The lobbying activities of the wife of an expected West Virginia Republican Senate candidate could harm his chances in the primary.
West Virginia Attorney General Patrick Morrisey recently revealed plans to create a super PAC intended to support him if he runs for Senate.
Morrisey did so after West Virginia Republican Rep. Evan Jenkins announced he would run for the same seat against incumbent Democratic Sen. Joe Manchin.
However, Morrisey’s wife, Denise Henry Morrisey, is a founding equity partner and second-largest share owner of the D.C. lobbying firm Capitol Counsel, which is the only outside lobbying firm retained by Americans for Responsible Solutions (ARS).
ARS is a gun control advocacy group founded by former Rep. Gabby Giffords in 2013 and backed by anti-gun financier Michael Bloomberg.
Although Mrs. Morrisey is not listed as one of the individuals at the firm directly lobbying for ARS, firm personnel stated in a 2014 Hill profile piece that “everybody helps with every client,” regardless of which lobbyist is officially handling a client’s account.
“We all complement each other with the relationships we have on the Hill. Nobody knows everybody,” said David Jones, a Democratic campaign operative and original Capitol Counsel partner. “Everybody helps with every client, if needed.”
A major gun control lobby was not the only interest group Capitol Counsel represented. It also lobbied for Planned Parenthood on legislation that would defund the organization and prohibit taxpayer-funded abortions, The West Virginia Gazette reported.
Curtis Johnson, spokesman for Morrisey, would not answer specific questions asked about the attorney general and issued a statement to the Gazette saying Morrisey would continue to speak out against Planned Parenthood funding.
“Attorney General Morrisey, like many West Virginians, is deeply disturbed by Planned Parenthood’s abortion activities and will not let political attacks and efforts to smear his wife deter him from saving precious human life,” Johnson said.
A Jenkins spokesman shot back, telling Politico in a statement, “It’s not surprising that a super PAC is doing the talking for Patrick Morrisey (though they ought to bone up on how to spell his name),” the spokesman added. “Because with Morrisey, money always talks. It does make you wonder though: given that his lifestyle is funded, in part, by Planned Parenthood’s lobbying dollars, are they funding his super PAC as well?“
Capitol Counsel does have a history of giving to Morrisey’s previous attorney general campaigns. Partner Warren Tryon is shown on the disclosure forms as one of the Capitol Counsel personnel represented as a lobbyist for ARS. Tryon contributed the maximum donation of $1,000 to Patrick Morrisey’s 2016 re-election campaign for attorney general.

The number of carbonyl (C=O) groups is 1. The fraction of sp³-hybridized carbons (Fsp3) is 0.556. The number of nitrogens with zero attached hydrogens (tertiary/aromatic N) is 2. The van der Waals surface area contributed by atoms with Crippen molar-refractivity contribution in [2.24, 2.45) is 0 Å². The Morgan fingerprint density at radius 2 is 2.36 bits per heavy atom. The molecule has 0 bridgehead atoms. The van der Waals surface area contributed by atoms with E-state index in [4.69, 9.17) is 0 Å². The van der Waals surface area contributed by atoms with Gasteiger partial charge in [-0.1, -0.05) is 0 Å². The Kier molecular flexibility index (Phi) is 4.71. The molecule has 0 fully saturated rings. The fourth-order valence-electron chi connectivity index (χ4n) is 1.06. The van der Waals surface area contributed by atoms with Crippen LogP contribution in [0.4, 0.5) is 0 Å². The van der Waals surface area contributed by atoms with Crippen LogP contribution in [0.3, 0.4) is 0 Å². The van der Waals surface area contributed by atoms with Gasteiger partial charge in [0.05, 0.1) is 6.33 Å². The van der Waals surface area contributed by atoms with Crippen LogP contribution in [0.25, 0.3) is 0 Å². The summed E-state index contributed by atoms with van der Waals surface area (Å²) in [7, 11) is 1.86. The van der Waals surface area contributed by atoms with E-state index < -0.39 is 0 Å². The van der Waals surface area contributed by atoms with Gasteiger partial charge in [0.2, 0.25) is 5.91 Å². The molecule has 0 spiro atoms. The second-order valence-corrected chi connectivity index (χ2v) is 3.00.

Additionally, records within the National Institute on Money in State Politics database list each of Capitol Counsel’s six shareowners – along with three more partners who have gave to his attorney general campaigns for a pooled total of more than $14,000 – indicating the firm’s strong investment into Morrisey’s political victory.
It appears to work the other way around as well. Personal financial disclosures filed with the state of West Virginia seem to show that the Morrisey Family’s standard of living relies heavily on Mrs. Morrisey’s ownership interest in Capitol Counsel.
Not including interest and dividends, the Morriseys had three sources of income that exceeded $1,000 in the past year: his employment as West Virginia Attorney General which was about $95,000 per year; her rental income estimated at $30,600 per year from a small condo she owns in Northern Virginia; and her income from Capitol Counsel.
As a result of Mrs. Morrisey’s 15 percent ownership share at the firm, and factoring in Capitol Counsel’s $16.5 million per year average lobbying revenue over the last four years, her annual income likely nears or exceeds $1,000,000 and is 85 percent to 90 percent of the Morrisey family’s annual income.
It should be noted that West Virginia law defines “marital property” as “[a]ll property and earnings acquired by either spouse during a marriage” and “presume[s] that all marital property is to be divided equally between the parties” in a circumstance of a separation.